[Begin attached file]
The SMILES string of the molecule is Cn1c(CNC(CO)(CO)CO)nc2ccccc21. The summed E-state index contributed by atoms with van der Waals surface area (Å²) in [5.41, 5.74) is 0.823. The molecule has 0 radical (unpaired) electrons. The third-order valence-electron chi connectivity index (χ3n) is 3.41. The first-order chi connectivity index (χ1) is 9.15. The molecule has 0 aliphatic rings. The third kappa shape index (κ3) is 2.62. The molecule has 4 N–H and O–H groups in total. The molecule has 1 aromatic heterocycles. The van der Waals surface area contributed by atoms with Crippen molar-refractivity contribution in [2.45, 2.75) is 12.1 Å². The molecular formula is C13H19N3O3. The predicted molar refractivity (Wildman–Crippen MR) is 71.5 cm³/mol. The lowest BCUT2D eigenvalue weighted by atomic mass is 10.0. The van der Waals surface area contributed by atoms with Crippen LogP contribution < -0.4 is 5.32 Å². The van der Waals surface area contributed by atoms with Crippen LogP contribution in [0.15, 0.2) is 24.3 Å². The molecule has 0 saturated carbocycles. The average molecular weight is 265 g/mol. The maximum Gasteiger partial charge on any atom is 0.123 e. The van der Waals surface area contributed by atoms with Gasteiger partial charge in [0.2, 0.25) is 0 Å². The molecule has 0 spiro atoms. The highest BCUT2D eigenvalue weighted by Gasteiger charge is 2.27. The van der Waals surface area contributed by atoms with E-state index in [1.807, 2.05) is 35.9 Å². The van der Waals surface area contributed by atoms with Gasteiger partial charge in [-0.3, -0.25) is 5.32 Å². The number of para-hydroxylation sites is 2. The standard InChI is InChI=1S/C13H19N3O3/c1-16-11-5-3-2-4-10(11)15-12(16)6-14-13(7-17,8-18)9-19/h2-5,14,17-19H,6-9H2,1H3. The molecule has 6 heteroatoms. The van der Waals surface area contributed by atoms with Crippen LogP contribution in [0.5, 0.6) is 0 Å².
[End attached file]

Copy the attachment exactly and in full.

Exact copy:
The SMILES string of the molecule is Cn1c(CNC(CO)(CO)CO)nc2ccccc21. The summed E-state index contributed by atoms with van der Waals surface area (Å²) in [5.41, 5.74) is 0.823. The molecule has 0 radical (unpaired) electrons. The third-order valence-electron chi connectivity index (χ3n) is 3.41. The first-order chi connectivity index (χ1) is 9.15. The molecule has 0 aliphatic rings. The third kappa shape index (κ3) is 2.62. The molecule has 4 N–H and O–H groups in total. The molecule has 1 aromatic heterocycles. The van der Waals surface area contributed by atoms with Crippen molar-refractivity contribution in [2.45, 2.75) is 12.1 Å². The molecular formula is C13H19N3O3. The predicted molar refractivity (Wildman–Crippen MR) is 71.5 cm³/mol. The lowest BCUT2D eigenvalue weighted by atomic mass is 10.0. The van der Waals surface area contributed by atoms with Crippen LogP contribution < -0.4 is 5.32 Å². The van der Waals surface area contributed by atoms with Crippen LogP contribution in [0.15, 0.2) is 24.3 Å². The molecule has 0 saturated carbocycles. The average molecular weight is 265 g/mol. The maximum Gasteiger partial charge on any atom is 0.123 e. The van der Waals surface area contributed by atoms with Gasteiger partial charge in [0.2, 0.25) is 0 Å². The molecule has 0 spiro atoms. The highest BCUT2D eigenvalue weighted by Gasteiger charge is 2.27. The van der Waals surface area contributed by atoms with E-state index in [1.807, 2.05) is 35.9 Å². The van der Waals surface area contributed by atoms with Gasteiger partial charge in [-0.3, -0.25) is 5.32 Å². The number of para-hydroxylation sites is 2. The standard InChI is InChI=1S/C13H19N3O3/c1-16-11-5-3-2-4-10(11)15-12(16)6-14-13(7-17,8-18)9-19/h2-5,14,17-19H,6-9H2,1H3. The molecule has 6 heteroatoms. The van der Waals surface area contributed by atoms with Crippen LogP contribution in [0.5, 0.6) is 0 Å².